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On February 25th, Ontario's Minister of Finance Charles Sousa presented the 2016 budget to the Provincial Parliament at Queen's Park. The Minister's speech highlighted education, climate change, and infrastructure as priorities for the government in 2016. This PSD Briefing outlines the contents of the Ontario budget as they pertain to the municipal and wider public sectors.

Education

The Ontario government plans to substantially subsidize college and university tuition. Students that come from families whose household income amounts to less than $50,000 will have no provincial student debt to pay. More than 50 percent of students from families with less than $83,000 in total household income will qualify for non-repayable grants provided by the government.

Infrastructure & Housing

The Ontario government has pledged a total of $137 billion for infrastructure over the next 10 years, which represents a $3 billion increase from the fall economic statement of 2015. This total results in $160 billion over 12 years, making it the largest investment in public infrastructure in the province's history. These investments, according to the government, will support more than 110,000 jobs on average each year. Based on feedback regarding progress in municipal asset management planning, the province will also expand the Ontario Community Infrastructure Fund (OCIF) to $300 million per year by 2018-19. The fund is set for relaunch in spring of 2016.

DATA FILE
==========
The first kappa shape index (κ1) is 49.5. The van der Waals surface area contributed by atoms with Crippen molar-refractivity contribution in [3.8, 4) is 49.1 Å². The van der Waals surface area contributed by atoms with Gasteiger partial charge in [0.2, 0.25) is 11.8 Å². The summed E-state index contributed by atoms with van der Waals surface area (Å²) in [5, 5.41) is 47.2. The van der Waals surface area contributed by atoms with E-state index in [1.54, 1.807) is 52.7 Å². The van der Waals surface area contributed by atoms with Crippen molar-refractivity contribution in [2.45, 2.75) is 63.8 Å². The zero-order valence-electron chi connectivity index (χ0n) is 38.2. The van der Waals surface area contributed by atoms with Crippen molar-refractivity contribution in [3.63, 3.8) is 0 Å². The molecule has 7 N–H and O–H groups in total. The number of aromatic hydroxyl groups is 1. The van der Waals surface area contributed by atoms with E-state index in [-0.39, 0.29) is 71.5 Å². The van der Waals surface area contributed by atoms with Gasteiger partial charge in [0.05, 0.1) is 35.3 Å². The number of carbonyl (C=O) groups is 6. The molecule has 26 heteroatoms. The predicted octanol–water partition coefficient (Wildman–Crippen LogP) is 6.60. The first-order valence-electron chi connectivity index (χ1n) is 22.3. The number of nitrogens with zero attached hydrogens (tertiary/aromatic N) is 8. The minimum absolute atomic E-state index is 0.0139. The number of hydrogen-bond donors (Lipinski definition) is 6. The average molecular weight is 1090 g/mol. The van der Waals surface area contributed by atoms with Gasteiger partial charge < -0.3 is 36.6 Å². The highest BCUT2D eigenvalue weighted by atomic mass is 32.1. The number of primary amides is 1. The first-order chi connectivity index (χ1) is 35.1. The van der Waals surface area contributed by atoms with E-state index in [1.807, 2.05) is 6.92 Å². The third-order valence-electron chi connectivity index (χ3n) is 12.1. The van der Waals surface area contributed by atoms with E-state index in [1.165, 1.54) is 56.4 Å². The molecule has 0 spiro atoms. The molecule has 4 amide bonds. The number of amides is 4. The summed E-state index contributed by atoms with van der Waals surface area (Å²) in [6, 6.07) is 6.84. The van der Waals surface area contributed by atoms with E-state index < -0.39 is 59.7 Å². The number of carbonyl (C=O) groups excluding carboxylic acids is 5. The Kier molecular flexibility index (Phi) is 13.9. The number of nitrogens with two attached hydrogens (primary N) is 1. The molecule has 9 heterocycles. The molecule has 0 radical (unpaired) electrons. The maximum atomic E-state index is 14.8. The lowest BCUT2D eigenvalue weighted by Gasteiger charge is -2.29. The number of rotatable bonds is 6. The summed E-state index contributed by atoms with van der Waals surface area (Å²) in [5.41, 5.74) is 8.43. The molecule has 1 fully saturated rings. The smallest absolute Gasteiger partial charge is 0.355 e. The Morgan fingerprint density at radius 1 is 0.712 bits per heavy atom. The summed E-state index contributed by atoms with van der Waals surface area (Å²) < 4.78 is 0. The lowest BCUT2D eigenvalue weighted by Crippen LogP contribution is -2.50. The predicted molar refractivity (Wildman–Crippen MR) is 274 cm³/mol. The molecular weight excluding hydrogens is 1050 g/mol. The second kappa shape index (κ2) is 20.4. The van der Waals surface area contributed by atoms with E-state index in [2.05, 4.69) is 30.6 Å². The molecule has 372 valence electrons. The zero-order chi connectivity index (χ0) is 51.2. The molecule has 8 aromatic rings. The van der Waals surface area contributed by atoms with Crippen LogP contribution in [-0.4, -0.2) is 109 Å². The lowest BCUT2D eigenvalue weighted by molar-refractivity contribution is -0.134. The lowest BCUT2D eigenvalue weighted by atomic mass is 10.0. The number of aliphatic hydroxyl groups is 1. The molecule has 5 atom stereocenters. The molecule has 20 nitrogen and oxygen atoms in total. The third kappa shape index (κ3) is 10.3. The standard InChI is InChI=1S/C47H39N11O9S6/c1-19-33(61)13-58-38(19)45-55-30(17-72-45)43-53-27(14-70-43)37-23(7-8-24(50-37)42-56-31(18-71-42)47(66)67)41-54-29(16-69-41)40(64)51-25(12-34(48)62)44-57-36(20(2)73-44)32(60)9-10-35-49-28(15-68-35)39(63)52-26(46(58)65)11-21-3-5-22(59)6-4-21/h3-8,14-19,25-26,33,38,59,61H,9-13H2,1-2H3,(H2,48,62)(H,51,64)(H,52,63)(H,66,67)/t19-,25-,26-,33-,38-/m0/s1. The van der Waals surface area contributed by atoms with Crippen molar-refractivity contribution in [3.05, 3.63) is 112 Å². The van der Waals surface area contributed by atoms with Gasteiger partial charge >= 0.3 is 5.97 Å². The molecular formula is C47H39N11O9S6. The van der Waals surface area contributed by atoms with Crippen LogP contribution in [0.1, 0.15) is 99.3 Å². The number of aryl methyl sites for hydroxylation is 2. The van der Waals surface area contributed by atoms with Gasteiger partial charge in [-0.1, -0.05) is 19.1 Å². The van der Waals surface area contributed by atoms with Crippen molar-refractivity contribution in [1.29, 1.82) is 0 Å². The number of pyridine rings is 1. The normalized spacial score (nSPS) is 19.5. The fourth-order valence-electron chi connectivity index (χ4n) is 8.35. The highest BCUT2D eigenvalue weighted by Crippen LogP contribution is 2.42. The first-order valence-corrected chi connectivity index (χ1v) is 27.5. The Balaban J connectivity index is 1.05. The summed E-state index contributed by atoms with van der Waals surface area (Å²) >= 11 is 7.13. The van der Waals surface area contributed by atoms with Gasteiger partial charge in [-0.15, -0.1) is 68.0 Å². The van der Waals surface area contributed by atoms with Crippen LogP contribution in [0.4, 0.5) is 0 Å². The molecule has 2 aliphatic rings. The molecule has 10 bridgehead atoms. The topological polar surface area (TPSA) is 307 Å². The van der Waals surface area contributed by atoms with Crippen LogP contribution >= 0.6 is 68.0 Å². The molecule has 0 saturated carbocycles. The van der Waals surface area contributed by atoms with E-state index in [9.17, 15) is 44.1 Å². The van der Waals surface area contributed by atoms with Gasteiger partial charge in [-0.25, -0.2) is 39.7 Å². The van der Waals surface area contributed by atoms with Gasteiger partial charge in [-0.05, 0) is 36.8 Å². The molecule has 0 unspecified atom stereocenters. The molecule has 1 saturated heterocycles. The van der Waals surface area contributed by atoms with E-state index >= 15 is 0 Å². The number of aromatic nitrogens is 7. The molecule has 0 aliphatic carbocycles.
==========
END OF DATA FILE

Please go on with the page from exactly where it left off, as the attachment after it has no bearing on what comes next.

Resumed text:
For more details on asset management planning in Ontario, see here.

The government has pledged to make housing more affordable in Ontario. The government presented an investment of $178 million in its affordable housing strategy over the next 3 years.

In addition to infrastructure and housing, Minister Sousa announced a $345 million increase for hospitals, representing the first increase to hospital-based budgets in 5 years.

Climate Change

The Ontario government has introduced a cap-and-trade program on emissions. This program will set a limit on the emissions that companies in Ontario are allowed to emit. All proceeds from the cap-and-trade program will be forwarded to prescribed programs that focus on reducing pollution and greenhouse gas emissions in the province.

The complete 2016 Ontario Budget can be found here.